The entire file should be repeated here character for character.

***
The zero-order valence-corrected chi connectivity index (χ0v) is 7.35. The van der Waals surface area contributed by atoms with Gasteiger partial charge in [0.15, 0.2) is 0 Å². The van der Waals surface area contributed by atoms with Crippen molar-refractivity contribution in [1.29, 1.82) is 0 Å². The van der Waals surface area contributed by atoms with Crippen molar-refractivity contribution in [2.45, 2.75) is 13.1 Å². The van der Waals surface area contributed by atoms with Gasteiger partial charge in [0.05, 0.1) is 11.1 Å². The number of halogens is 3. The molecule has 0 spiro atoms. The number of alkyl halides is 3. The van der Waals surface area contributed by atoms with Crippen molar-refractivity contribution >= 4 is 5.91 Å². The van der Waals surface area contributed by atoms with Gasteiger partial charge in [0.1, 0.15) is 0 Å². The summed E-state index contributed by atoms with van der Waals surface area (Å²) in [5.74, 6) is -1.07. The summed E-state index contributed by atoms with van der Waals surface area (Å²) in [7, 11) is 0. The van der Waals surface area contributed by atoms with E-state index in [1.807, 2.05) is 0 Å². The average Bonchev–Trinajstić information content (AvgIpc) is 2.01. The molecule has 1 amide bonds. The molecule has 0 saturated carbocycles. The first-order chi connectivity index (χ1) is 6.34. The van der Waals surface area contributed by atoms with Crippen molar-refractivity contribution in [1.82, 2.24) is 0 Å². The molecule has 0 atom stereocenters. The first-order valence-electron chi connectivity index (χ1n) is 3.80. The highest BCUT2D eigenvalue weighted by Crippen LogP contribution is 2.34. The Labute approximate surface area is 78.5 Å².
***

The zero-order valence-corrected chi connectivity index (χ0v) is 7.35. The van der Waals surface area contributed by atoms with Gasteiger partial charge in [0.15, 0.2) is 0 Å². The van der Waals surface area contributed by atoms with Crippen molar-refractivity contribution in [1.29, 1.82) is 0 Å². The van der Waals surface area contributed by atoms with Crippen molar-refractivity contribution in [2.45, 2.75) is 13.1 Å². The van der Waals surface area contributed by atoms with Gasteiger partial charge in [0.05, 0.1) is 11.1 Å². The number of halogens is 3. The molecule has 0 spiro atoms. The number of alkyl halides is 3. The van der Waals surface area contributed by atoms with Crippen molar-refractivity contribution >= 4 is 5.91 Å². The van der Waals surface area contributed by atoms with Gasteiger partial charge in [0.1, 0.15) is 0 Å². The summed E-state index contributed by atoms with van der Waals surface area (Å²) in [5.74, 6) is -1.07. The summed E-state index contributed by atoms with van der Waals surface area (Å²) in [7, 11) is 0. The van der Waals surface area contributed by atoms with E-state index in [1.807, 2.05) is 0 Å². The average Bonchev–Trinajstić information content (AvgIpc) is 2.01. The molecule has 1 amide bonds. The molecule has 0 saturated carbocycles. The first-order chi connectivity index (χ1) is 6.34. The van der Waals surface area contributed by atoms with Crippen molar-refractivity contribution in [1.82, 2.24) is 0 Å². The molecule has 0 atom stereocenters. The first-order valence-electron chi connectivity index (χ1n) is 3.80. The highest BCUT2D eigenvalue weighted by Crippen LogP contribution is 2.34. The Labute approximate surface area is 78.5 Å².